Meet Rosemary's Other Baby

J.C. Chaplin By J.C. Chaplin, 21st May 2015 | Follow this author | RSS Feed | Short URL http://nut.bz/3llb7up0/
Posted in Wikinut>Family>Adoption

An introduction to a personal side of myself. I grew up as an adopted and only child. Now in my forties, I am on a journey of healing.

My Journey Begins

In 2001, I moved my adoptive mom (Mom) from Yankee Land to down here in Deliveranceville, so she could experience the joy of her grandchildren, a joy (cough) I get to experience every day. One day Mom surprised me by telling me that she did not want anyone here to know that I had been adopted. Though I am secure in our relationship, I found her thinking to be odd, since my adoption has never been a secret. While I agreed, out of respect for her wishes, the request poked at the familiar bruise on my tender heart, a constant reminder that I live life as an emotional nomad, never sure of where to invest myself.

Over the years I have met many adult adoptees, each with a unique story and exclusive emotions. I began to wonder if I had been honest with myself regarding my own feelings. With so much dysfunction already present in my environment as a kid, I don’t think I ever took the time to acknowledge the pain I carried from growing up as an adopted only child. I brushed aside the memories of birthdays and holidays, when I felt like the odd man out, riding on a fifth wheel. Somewhere along the way I buried those tiny twinges in my soul that occurred each time I answered questions from curious children and adults. If you are an adoptee, you know a few of the questions:

How old were you when you were adopted? My adoption was arranged before my birth. After spending the first eighteen days of life in an incubator, I left the hospital with my adoptive parents.

When did you find out about being adopted? I can recall being aware from a very young age. My parents talked about it with me from as far back as I can recall. They also told me I was found under a cabbage leaf, which sounded harmless at the time.

Are you going to look for your birth mother? For most of my life, I did not think I wanted to take on that search, for fear of rejection. In 2012, I met my birth mother and my biological brother for the first time, in Connecticut (see Flight Plan on my nonfiction page).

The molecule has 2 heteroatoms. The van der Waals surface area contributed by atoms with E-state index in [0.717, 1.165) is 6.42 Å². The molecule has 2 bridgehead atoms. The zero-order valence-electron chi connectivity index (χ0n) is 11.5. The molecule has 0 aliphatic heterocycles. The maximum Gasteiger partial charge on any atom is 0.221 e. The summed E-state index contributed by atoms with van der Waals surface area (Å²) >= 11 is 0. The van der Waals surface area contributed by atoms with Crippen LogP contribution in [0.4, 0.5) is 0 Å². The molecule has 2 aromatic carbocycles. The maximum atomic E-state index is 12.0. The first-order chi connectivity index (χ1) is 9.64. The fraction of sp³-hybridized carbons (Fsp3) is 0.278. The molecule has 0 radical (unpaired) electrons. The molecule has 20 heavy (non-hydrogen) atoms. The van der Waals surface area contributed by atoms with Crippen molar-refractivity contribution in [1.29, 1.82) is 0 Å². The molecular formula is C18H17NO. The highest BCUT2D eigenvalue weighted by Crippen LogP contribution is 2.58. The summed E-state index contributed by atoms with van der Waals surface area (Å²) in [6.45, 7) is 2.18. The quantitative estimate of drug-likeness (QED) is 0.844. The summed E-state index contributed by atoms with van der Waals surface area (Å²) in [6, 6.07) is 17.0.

The list of questions goes on, depending of the depth of discussion. Over the years, my responses became automatic and brief. After all, to elaborate on the truth would have meant venturing below the protective surface at the risk of striking a tender chord.

Here in Deliveranceville, the South, veins of quart can be found in rich, red dirt. Sometimes you get lucky and stumble upon a few promising sparkly pieces as you explore a path. The first chunks often resemble solid white rocks, which may be disappointing. But… should you proceed to scoop away the dirt and follow the vein, you might reach the cloudy pieces, an indication of progress. Not what you hoped to find, yet still clearer than the first rocks. With bare hands, you sort through soil, lumps of clay, and an occasional worm (God bless you), but you continue searching because the crystals with the most clarity are worth the effort, regardless of their value to anyone else.

Whether you find satisfaction with those first loose rocks, or you decide to rent a backhoe to do some excavating, may you achieve success and happiness as you travel your own path. Above all, I wish you the inner peace of knowing, embracing, and loving who you are. Until then, my hope is to connect with others on similar journeys, so we may support and encourage one another through the growing pains and the healing process.

Please feel free to send me a message on my Get in Touch page. All correspondence will be confidential and nothing will ever be posted without permission. You can even use an alias, I don’t care.  My goal is to build a community for adoptees by providing a safe place, free of judgment, to share the good, the bad, and the ugly stories. I am not a victim and I do not seek sympathy. I want to open discussions about the good things, as well as the scars I know I am not alone in bearing.

Author's note: There are references in this piece to my website, which is listed in my profile. Thank you so much for reading.

Tags

Adopted, Adopted Children, Adoptee, Adoption

Meet the author

author avatar J.C. Chaplin
I am a caffeine addict, living in the southern US. I am a mother of four, and I write humor to avoid becoming a tower sniper. Visit my website at http://www.jillreesewriter.net

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Comments

author avatar Sivaramakrishnan A
22nd May 2015 (#)

I know of two who were adopted. One is a middle aged lady who is quite close to her adoptive parents. She told me she knows her biological parents but does not have much feelings for them as she considers her adoptive parents as the "real deal". Another is a young man who could well be closer to his adoptive parents than others with biological parents - siva

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